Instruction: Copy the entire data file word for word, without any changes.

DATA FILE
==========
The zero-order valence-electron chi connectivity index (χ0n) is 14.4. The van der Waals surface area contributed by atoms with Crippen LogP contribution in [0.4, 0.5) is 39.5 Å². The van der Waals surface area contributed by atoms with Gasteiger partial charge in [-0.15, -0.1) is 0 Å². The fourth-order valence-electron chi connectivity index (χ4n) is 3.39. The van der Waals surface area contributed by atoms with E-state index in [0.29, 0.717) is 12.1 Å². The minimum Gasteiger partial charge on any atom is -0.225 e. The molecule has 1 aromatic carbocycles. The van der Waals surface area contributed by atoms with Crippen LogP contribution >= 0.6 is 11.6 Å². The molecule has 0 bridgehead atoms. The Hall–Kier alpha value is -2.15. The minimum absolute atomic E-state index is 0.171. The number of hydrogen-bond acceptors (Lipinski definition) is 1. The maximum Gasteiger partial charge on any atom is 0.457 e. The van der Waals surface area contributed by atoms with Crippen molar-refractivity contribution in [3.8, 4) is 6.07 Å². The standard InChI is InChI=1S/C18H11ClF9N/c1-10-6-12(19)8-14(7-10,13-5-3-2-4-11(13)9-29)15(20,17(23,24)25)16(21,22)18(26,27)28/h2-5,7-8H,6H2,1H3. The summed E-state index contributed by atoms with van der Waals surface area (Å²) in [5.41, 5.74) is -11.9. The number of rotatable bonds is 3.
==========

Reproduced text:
The zero-order valence-electron chi connectivity index (χ0n) is 14.4. The van der Waals surface area contributed by atoms with Crippen LogP contribution in [0.4, 0.5) is 39.5 Å². The van der Waals surface area contributed by atoms with Gasteiger partial charge in [-0.15, -0.1) is 0 Å². The fourth-order valence-electron chi connectivity index (χ4n) is 3.39. The van der Waals surface area contributed by atoms with E-state index in [0.29, 0.717) is 12.1 Å². The minimum Gasteiger partial charge on any atom is -0.225 e. The molecule has 1 aromatic carbocycles. The van der Waals surface area contributed by atoms with Crippen LogP contribution >= 0.6 is 11.6 Å². The molecule has 0 bridgehead atoms. The Hall–Kier alpha value is -2.15. The minimum absolute atomic E-state index is 0.171. The number of hydrogen-bond acceptors (Lipinski definition) is 1. The maximum Gasteiger partial charge on any atom is 0.457 e. The van der Waals surface area contributed by atoms with Crippen molar-refractivity contribution in [3.8, 4) is 6.07 Å². The standard InChI is InChI=1S/C18H11ClF9N/c1-10-6-12(19)8-14(7-10,13-5-3-2-4-11(13)9-29)15(20,17(23,24)25)16(21,22)18(26,27)28/h2-5,7-8H,6H2,1H3. The summed E-state index contributed by atoms with van der Waals surface area (Å²) in [5.41, 5.74) is -11.9. The number of rotatable bonds is 3.